Pilgrim has trouble sleeping the night of his daughter’s wedding (which took place that day under an orange- and black-striped tent.) He gets out of bed, where his wife is sleeping, and, moving down the hallway, he understands that he is about to be abducted by aliens. Pilgrim stops in his daughter’s room and answers the phone—a drunk has called the wrong number. He goes downstairs, knowing he has an hour till the abduction, and turns on the TV.
Vonnegut has mentioned drunkenly calling people he knew from the war in Chapter One—his own breath he describes as smelling like “mustard gas and roses.” Here, it appears that Vonnegut has again inserted himself in the narrative, calling Pilgrim but then having nothing to say to him on the telephone.
A World War II movie is playing and is unstuck in time. The movie runs backward. Corpses and destroyed planes fly backward and are “stacked neatly,” the bodies “made . . . good as new.” Minerals used to make bombs are hidden in the ground, and humanity reverses so that all humans are babies, producing Adam and Eve. Billy thinks he hears an owl outside but it is the flying saucer from Tralfamadore.
The war film shown in reverse is an obvious manipulation of time that goes from destruction to peacefulness, rather than the other way around—the normal progression of warfare. This is another example of the manipulation of time, and it represents a wish on the part of the author, and Billy, to undo the suffering war has created.
The saucer is 100 feet in diameter. Pilgrim is sucked inside and greeted by a Tralfamadorian, who asks if he has any questions. Pilgrim asks why he was chosen and the Tralfamadorian responds that they are “trapped in the amber of this moment. There is no why.” Billy is fastened to a Barca-Lounger and anesthetized; the acceleration of the ship takes him back to the war.
This passage, “ . . . trapped in the amber of the moment. There is no why,” is often repeated in discussions of the novel. The notion that events simply happen as they do, as they are fated to happen, reappears throughout the book. And just as an insect trapped in amber can be “unsealed” in a new time period, so can Billy be transported from one epoch or planet to another.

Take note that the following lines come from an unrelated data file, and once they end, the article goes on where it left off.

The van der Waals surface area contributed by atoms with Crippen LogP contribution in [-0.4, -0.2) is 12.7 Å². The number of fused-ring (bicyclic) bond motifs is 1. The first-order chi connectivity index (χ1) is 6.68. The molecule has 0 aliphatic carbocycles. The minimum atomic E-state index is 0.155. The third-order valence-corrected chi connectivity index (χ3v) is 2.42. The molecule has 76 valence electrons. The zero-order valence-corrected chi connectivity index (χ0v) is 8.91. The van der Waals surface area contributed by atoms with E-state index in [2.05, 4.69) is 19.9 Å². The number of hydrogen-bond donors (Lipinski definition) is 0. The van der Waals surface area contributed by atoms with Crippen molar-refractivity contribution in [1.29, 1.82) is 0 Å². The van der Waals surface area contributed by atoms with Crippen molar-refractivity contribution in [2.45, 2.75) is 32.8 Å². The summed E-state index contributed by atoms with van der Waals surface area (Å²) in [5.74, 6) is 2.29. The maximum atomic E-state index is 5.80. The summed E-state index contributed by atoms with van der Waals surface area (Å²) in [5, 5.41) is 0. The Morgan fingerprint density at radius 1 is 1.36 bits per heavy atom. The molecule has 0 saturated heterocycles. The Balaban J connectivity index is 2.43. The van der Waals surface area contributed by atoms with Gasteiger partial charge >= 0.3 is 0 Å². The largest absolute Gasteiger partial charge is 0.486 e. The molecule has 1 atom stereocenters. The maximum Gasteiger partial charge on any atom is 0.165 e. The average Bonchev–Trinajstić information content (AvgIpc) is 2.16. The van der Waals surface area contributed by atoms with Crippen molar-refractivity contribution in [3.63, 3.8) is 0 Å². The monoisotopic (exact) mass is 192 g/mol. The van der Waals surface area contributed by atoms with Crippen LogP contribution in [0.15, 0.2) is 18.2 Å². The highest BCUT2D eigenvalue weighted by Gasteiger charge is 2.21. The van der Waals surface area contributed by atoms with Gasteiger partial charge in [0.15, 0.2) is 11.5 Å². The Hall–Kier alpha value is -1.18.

In the railcar Pilgrim is trying to lie down and sleep. The car is moving slowly across Germany. No privates in the car wish to have Pilgrim next to them because he kicks in his sleep. On the ninth day of their travels the hobo, who thought their treatment was not “so bad,” dies, as does Weary, of gangrene caused by his ill-fitting clogs. He bemoans the fate of the Three Musketeers and asks someone to avenge him—to kill Billy Pilgrim, whom Weary holds responsible for his injury and subsequent death. On the tenth day they reach the POW camp, originally built to exterminate Russian prisoners.
Both Weary and the hobo die on the same day, and their approaches to death are opposed. The hobo dies still believing that life in the railcar as a POW is not so bad as life as a hobo in peacetime. Weary, on the other hand, rages at his misfortune, at his bad luck, and seeks someone to blame. Thus he wishes that Billy pay the price for his own unlucky death.
Pilgrim is helped from the boxcar and he “flows” with the other prisoners toward the entrance gate. From a pile of clothing left behind by dead prisoners he is given a very small, frozen coat. He passes through a “de-lousing station” where he is asked to strip; Vonnegut remarks that this is the same protocol used when Pilgrim is abducted and taken to Tralfamadore. Walking near Pilgrim is Edgar Derby, a forty-four year old English teacher from Indianapolis, who held Weary’s head as he died and who has a son fighting in the Pacific. Vonnegut announces that, in 68 days, Derby will be executed by firing squad.
This passage introduces Edgar Derby in more detail—a good man with a family, not unlike the man Billy will become, whose poor luck leads him to be executed, but who is in many respects the opposite of Weary. Derby wishes to help Billy and later looks after him in the POW camp’s sick-room. Vonnegut’s comparison of the de-lousing station in the POW camp to the Tralfamadorian abduction serves to link war and science fiction: in many ways, war is as “un-real” seeming as any sci-fi novel.
Paul Lazzaro, a skinny car thief from Illinois, is introduced. He was also in Weary’s car and has pledged to kill Pilgrim to avenge Weary. All the Americans are showered and “de-loused.” Billy comes unstuck in time and becomes a baby. Then he is playing golf, a middle-aged optometrist. He is back on Tralfamadore, “three hundred million miles from Earth.”
Lazzaro survives the POWs’ trip to the camp and pledges to avenge Weary’s death by killing Pilgrim. This is then “fated”; Pilgrim himself later acknowledges that he will die because Lazzaro wishes for it to happen. By the point of his death in the 1970s, however, Billy has met with the Tralfamadorians and has a new understanding of “four-dimensional” time; thus he is at peace with his coming death.
The Tralfamadorian present says humans are “the great explainers,” but Tralfamadorians see “all time as all time,” like a “stretch of the Rocky Mountains.” Pilgrim says the Tralfamadorian sounds like he doesn’t believe in free will. The Tralfamadorian replies that free will is a concept created and used only by human beings on earth.
Again free will is tied to the notion of time-travel and four-dimensional time. If all moments of one’s life can be seen at once, beginning to end, then everything is already determined. Tralfamadorians believe that this makes it easier to concentrate only on the good moments in one’s life.